“Our aim to draw attention to the fact that those people were systematically expelled and eradicated just because they were Bosniaks.”

Dautbasic was among those who managed to walk to freedom, but he lost his father and two brothers in the march. Their bodies have never been found. U.S. Ambasador to Bosnia, Douglas McElhaney, will address the group at Crni Vrh mass grave.

A Bosnian Serb policeman secures people during the second day of a four-day march to Srebrenica in the village of Liplje near Zvornik, 120 km (75 miles) north of Sarajevo Saturday, July 8, 2006. Hundreds of Bosnians began a four-day march on Friday along the route survivors used 11 years ago to escape the Bosnian Serb killings in Srebrenica, the worst massacre in Europe since World War II. (AP Photo/Amel Emric)During the ceremony to mark the anniversary, the remains of 500 people killed in Srebrenica will be buried at a memorial cemetery that already contains the remains of more than 1,800 others.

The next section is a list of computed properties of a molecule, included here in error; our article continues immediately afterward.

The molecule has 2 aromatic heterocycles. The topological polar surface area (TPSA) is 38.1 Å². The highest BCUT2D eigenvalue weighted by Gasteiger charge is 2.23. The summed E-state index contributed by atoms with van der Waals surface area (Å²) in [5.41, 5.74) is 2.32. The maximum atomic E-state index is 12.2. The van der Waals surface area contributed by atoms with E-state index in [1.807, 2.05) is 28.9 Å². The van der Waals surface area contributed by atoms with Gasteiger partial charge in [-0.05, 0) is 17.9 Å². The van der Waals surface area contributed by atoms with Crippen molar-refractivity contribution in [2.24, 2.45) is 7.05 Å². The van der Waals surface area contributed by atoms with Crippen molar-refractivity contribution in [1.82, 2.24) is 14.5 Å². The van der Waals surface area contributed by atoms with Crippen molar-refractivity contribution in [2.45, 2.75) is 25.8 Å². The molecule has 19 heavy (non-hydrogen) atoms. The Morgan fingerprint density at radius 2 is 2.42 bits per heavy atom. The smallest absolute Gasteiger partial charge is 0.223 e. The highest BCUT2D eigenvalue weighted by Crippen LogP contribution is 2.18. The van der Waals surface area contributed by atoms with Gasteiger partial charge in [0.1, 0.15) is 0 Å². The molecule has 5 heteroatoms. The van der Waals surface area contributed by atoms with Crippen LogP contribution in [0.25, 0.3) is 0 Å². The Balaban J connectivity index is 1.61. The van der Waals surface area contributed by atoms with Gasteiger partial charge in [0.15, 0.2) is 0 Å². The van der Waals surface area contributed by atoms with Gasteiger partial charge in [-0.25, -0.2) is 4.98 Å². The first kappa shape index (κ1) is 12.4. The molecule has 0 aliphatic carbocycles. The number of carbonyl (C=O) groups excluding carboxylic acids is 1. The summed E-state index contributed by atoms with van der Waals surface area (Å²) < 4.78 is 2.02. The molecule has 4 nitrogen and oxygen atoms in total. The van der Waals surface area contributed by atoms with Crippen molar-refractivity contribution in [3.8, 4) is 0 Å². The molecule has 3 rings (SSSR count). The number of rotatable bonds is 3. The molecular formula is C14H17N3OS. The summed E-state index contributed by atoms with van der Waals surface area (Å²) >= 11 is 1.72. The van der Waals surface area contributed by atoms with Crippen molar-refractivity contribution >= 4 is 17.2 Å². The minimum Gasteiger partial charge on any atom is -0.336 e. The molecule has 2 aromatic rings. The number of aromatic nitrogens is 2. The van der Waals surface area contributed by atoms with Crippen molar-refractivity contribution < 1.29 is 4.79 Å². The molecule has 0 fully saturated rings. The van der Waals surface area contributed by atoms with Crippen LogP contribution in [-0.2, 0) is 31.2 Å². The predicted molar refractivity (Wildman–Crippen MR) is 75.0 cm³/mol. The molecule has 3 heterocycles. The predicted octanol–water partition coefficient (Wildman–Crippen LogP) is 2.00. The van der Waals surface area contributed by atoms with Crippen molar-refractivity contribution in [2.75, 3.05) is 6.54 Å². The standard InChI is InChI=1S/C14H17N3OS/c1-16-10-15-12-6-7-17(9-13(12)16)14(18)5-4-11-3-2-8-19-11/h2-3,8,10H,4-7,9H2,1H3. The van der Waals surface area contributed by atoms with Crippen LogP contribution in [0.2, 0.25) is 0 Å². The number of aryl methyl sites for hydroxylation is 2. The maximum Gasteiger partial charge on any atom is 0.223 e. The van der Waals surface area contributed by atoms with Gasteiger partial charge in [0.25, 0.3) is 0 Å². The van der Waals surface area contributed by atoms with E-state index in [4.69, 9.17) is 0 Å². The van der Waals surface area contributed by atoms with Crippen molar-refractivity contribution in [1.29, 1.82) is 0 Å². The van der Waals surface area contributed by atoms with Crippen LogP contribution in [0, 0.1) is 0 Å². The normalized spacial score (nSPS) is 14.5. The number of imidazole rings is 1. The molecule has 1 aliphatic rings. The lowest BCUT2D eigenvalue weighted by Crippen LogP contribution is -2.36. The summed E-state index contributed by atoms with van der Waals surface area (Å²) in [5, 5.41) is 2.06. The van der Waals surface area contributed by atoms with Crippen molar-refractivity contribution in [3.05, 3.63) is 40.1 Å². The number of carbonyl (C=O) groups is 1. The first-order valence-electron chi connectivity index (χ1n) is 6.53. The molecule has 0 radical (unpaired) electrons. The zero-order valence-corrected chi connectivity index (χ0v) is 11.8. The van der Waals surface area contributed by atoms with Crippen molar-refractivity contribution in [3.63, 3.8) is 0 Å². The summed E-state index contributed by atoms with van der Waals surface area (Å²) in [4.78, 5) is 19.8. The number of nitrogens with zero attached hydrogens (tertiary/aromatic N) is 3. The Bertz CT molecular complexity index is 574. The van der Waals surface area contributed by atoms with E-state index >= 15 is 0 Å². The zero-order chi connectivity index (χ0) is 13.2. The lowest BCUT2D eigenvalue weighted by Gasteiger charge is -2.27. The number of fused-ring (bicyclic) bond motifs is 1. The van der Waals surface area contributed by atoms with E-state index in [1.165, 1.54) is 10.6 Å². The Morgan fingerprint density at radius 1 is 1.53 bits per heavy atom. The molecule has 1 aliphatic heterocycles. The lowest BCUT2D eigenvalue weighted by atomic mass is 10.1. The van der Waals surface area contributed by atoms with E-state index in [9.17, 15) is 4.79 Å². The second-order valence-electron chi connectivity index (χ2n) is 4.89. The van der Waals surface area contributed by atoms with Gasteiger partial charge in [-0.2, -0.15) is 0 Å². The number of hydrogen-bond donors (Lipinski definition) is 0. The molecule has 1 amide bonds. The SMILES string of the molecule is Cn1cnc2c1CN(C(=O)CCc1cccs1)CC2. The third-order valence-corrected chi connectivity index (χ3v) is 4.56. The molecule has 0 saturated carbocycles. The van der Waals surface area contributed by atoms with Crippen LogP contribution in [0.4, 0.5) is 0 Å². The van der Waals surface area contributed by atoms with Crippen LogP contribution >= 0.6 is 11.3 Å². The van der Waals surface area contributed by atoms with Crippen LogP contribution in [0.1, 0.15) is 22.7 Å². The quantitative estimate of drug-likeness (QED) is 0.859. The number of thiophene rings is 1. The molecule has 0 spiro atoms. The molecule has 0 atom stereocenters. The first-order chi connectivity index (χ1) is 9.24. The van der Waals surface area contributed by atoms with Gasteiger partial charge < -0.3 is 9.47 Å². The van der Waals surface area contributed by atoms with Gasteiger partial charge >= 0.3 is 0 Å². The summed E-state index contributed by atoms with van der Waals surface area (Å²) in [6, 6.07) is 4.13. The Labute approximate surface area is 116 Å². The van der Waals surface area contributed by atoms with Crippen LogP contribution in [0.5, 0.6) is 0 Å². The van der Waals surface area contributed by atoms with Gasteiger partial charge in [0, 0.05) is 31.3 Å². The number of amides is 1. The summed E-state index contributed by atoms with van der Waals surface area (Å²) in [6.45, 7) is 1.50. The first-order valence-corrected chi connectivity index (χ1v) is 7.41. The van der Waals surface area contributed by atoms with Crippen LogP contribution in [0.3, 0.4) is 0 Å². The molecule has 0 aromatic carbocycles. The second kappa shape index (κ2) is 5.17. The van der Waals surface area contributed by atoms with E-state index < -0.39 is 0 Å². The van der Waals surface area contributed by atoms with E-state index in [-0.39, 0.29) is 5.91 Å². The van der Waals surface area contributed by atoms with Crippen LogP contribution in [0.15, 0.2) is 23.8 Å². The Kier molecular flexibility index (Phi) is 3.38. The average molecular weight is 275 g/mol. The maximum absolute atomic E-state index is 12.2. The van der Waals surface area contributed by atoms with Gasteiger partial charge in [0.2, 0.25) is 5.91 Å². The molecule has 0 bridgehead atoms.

Among those paying tribute to the victims was Venezuela’s former ambassador to the UN, Diego Arria, who at the time witnessed the slow death of the eastern Bosnian enclave and tried to draw the world’s attention to it.

Their bodies were exhumed from more than 60 mass graves that have been found around the eastern Bosnian town. U.N. war crimes prosecutors have indicted Bosnian Serb wartime leader Radovan Karadzic and his top general, Ratko Mladic, for genocide and crimes against humanity for the atrocities at Srebrenica and elsewhere in Bosnia. Both remain at large.

Organizers plan to carry out the march each year to mark the anniversary of the event. “I march and live in hope that one day the bodies of my father and brother will be found and buried at the memorial cemetery. I also live for the day when all responsible for this massacre will be captured and punished,” Husejnovic said.

Despite years of searching Karadzic’s whereabouts remain unknown, while Mladic is believed to be hiding in Serbia.